Our relationship with God, and His son Jesus Christ through the power of the Holy Spirit is the only thing that can influence, affect and change our behaviors. Just like the single greatest influence on our children’s lives is their relationship with us. The single greatest influence on our Christian walk is our relationship with Christ.

We face down decisions every day, now more than ever our choices are so polarized that it seems almost impossible to chose wisely. The world is full of advice on what to do, what to think, how to act, who to believe, which side to chose and which side to hate. We keep looking to the world for answers, mostly because they are easy, plenty and familiar. When the stakes are highest and the decisions hardest we throw our hands in the air and claim, not my responsibility; God planned all this out, He knew what would happen, it’s His will, it’s His decision, doesn’t matter what I do.

Friends, it does matter what you do, you were given a will of your own, a chance to choose God or the World. God’s knowledge of you (like a parent who knows his child) does not absolve you from the responsibility to use the mind soul and strength that He gave you. Yes His grace is sufficient, but it is not an excuse.

Your relationship with Christ is the single largest influence on your choices; it can save, redeem, restore and complete you. Your choices, and the outcome of your life is a product of your relationship with Him. A relationship which is always present, unchanging and available when you decide to turn to Him.

Please help me share the good news of Jesus and how He can change our world!

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Where did the weeds come from?

wheat_weedsWhile preparing for a children’s message this week, I noticed something in a familiar scripture I had not noticed before. I love how scripture does that, reveals something new to you amidst the familiar. I was reading Matthew 13 to talk to our kiddos about the Parable of the Weeds. Tucked into the middle of this story is a subplot having to do with the servants of the Sower.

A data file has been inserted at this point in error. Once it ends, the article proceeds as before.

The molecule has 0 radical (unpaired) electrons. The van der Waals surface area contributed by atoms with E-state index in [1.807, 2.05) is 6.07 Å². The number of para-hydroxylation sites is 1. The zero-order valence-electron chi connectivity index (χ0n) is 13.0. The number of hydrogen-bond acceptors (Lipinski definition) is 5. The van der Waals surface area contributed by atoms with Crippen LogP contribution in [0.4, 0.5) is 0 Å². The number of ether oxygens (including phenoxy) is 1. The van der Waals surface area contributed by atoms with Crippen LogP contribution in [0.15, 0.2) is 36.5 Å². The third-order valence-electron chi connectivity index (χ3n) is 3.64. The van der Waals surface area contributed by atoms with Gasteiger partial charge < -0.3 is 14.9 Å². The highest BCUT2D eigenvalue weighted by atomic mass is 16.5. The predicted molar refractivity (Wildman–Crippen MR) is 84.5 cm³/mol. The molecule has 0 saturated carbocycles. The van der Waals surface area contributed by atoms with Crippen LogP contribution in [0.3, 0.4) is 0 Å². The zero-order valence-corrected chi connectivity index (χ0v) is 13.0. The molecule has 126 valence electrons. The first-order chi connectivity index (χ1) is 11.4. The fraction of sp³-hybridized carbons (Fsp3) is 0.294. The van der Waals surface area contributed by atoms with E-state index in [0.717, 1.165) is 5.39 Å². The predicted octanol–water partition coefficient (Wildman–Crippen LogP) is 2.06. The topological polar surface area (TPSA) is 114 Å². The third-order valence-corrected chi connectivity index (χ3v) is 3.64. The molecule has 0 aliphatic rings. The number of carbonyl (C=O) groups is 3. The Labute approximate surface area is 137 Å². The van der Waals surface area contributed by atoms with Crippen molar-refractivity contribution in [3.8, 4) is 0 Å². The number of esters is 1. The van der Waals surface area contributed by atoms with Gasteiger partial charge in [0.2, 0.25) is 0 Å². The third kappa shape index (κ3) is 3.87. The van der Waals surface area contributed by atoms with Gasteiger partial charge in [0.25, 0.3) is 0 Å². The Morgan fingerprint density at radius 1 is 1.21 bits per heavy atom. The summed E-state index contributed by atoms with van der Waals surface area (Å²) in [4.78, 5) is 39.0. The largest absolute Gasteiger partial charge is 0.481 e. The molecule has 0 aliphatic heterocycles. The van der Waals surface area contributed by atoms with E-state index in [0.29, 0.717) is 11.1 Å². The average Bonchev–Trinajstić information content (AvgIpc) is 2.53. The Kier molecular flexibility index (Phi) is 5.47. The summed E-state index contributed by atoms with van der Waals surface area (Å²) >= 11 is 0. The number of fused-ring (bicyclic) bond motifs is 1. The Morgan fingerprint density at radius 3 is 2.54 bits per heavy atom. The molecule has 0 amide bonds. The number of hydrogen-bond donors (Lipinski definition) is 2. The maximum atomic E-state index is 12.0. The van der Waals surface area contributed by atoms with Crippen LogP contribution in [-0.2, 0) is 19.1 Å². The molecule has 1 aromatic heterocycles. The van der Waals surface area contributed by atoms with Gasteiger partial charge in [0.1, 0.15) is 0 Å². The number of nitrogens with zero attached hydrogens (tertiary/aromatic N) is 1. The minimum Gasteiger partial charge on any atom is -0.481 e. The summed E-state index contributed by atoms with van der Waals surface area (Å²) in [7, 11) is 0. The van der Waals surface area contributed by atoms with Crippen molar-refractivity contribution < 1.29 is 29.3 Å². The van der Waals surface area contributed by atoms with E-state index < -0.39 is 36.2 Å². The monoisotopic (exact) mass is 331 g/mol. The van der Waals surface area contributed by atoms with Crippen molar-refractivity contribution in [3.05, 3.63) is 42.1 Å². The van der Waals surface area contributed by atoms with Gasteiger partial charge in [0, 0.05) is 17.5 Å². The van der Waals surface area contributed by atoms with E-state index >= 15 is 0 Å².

Jesus told them another parable: “The kingdom of heaven is like a man who sowed good seed in his field. But while everyone was sleeping, his enemy came and sowed weeds among the wheat, and went away. 26 When the wheat sprouted and formed heads, then the weeds also appeared.

“The owner’s servants came to him and said, ‘Sir, didn’t you sow good seed in your field? Where then did the weeds come from?’

“‘An enemy did this,’ he replied.

“The servants asked him, ‘Do you want us to go and pull them up?’

“‘No,’ he answered, ‘because while you are pulling the weeds, you may uproot the wheat with them. Let both grow together until the harvest. At that time I will tell the harvesters: First collect the weeds and tie them in bundles to be burned; then gather the wheat and bring it into my barn.’” Matthew 13:24-30

Right in the middle of this story we see the Sower’s servants get snarky with Him, “didn’t you sow good seed in your field? Where then did the weeds come from?” I can actually hear the voice of my youngest son here. Sarcastically stating, “mom what did you do, cause this is not what’s supposed to happen.”

Like a spoiled child, when something happens that was not expected…weeds growing in the midst of the crop, we blame the Sower. We doubt Him who promises us everything, who is always faithful and who always keeps His word. When something unexpected or unpleasant happens, we assume it must be God that caused it through His action or inaction.

The Sowers response is simply, “An enemy did this.”

How often do we attribute the bad things in our lives to Him who saves and provides for us in all things? When situations arise in our lives, why is our immediate response to blame God? Why to do exclaim, “why did You do this to me?” or “Why did you allow this to happen?”